04-Jun-2004 -- When we got up at 7am on the morning of Friday 4th June I regreted not having taken our skippers telephone number. When I had visited Coverack harbour the previous morning the forecast was clear and sunny. I asked about a charter to take my son Callum and I the 4 miles or so out to 50N 05W and was told to wait by the white and red boat by the ladder. In due course a man turned up at the white and red boat, named Early Bird. The boat looked far too small to go to sea, but the skipper, Harold, seemed game, although he wasn't sure about his insurance. But if the weather was clear, he said it would be OK.
The next morning was of course foggy. If I'd had a number I would have rung to postpone, but we had to drive down, only to find that Coverack and the entire East side of the Lizard (the Cornish penninsular) was clear.
We parked up, took a photo (#2) out to the spot (GPS said 4.37 miles), another of the entrepid explorers (#3) and went to find Harold at the harbour (#4). By 0905 BST we were on board the Early Bird (#5) and waving goodbye to my wife Jo and younger son Alistair (#6).
The way out was uneventful(#7). We steered largely by GPS, except on the several occasions when the dodgy borrowed Magellan, faced with nothing but open sky, lost the satellites. Harold (#8) was happy to steer whereever I pointed, he treated me with the respect you should when you are sharing a small boat with a man and his boy who are patently mad. Why else would they be paying good money to go and look at a random patch of sea? After about 5 minutes we were joined by Charlie (#8), Harold's pet gull, who stayed with us for the rest of the trip, wondering why this couple of punters weren't hauling fish out of the sea and feeding him the gross bits.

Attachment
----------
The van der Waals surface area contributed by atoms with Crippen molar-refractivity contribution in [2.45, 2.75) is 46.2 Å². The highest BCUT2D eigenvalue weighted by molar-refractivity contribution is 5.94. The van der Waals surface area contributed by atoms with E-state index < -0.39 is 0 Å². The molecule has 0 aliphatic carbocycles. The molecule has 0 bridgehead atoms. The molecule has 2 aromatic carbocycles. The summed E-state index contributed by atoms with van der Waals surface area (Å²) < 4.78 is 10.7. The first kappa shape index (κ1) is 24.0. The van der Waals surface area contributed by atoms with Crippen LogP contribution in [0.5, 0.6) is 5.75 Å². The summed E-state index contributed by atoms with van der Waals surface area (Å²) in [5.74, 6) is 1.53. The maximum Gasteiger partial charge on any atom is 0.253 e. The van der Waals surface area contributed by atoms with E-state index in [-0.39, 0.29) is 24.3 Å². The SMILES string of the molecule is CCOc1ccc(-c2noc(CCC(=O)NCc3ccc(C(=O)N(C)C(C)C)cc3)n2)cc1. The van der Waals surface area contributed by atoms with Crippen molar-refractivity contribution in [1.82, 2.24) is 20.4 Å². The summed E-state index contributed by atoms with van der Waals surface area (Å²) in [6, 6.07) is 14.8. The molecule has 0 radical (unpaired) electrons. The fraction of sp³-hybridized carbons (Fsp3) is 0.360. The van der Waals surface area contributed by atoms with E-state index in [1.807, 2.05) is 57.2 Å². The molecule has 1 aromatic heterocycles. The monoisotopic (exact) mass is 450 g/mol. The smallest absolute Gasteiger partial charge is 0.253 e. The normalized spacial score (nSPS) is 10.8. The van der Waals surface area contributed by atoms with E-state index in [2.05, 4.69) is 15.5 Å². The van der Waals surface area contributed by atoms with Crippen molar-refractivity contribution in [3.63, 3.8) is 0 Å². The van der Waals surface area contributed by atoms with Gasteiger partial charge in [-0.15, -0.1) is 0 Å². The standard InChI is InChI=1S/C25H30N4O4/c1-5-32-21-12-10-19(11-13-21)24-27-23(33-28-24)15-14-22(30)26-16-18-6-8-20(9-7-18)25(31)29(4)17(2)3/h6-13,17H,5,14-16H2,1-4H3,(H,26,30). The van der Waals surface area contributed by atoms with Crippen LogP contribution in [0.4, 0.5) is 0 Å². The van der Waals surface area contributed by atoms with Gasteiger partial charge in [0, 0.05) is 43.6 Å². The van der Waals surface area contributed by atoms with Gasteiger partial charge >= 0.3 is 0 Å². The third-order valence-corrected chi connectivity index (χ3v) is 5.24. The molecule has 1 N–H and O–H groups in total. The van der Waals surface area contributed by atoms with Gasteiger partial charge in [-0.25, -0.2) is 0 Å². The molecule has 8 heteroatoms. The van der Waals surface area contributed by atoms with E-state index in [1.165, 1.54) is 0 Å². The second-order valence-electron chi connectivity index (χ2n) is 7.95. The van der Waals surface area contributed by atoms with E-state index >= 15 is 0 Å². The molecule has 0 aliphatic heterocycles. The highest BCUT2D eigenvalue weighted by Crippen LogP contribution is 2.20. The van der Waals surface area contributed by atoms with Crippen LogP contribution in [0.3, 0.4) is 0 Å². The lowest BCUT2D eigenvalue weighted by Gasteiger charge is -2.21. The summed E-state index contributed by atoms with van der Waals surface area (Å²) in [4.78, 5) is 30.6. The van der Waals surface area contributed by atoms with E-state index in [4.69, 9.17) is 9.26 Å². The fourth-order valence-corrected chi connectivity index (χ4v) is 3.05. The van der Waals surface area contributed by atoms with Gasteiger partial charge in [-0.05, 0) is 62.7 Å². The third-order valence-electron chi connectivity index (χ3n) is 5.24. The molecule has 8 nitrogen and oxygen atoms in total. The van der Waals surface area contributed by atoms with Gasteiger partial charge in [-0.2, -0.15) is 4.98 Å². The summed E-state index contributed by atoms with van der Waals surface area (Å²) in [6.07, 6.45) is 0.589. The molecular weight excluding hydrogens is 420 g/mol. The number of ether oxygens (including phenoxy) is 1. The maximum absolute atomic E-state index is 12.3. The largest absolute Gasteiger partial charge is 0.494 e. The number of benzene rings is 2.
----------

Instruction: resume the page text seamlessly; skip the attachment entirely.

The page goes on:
The currents turned out to be surprising strong. The tide was going out, dragging us South, but by 1000 BST we were approaching the confluence. At this point the GPS proved to be less than helpful, as its display couldn't give position and steering instructions simultaneously. It turns out to be surprisingly hard to instruct someone else to steer to a spot you can't see a in a 5 knot ebb. Our GPS photo was taken about 30 seconds after we passed closest to the confluence. It shows us at at 1010 BST, 50 00' 02"N 05 00' 04"W, which http://jan.ucc.nau.edu/~cvm/latlongdist.html makes 100.7 m from the conflence.
Being in a tidal flow we couldn't stand still, so the site photos are taken from around the spot, not on it. (#1) is the spot (as far as I could tell), and is also looking North. (#9) is East (#10) South and (#11) West. The white town in (#11) is Coverack.
We had another pass, but got no closer. As we needed to be back by 1100 we gave up and headed for home. We made it pretty much on schedule, to the cheers of the crowd lining the harbour walls. Well Jo and Alistair called out to us as we walked up the old lifeboat slipway. Harold touched me for £30 for the trip and we were done. Not much of an adventure by the standards of some, but our own.
Coordinator's Note: The GPS photo (which is exactly as described above) was taken a tiny bit too late to be within 100m, but the visit was within range before that moment.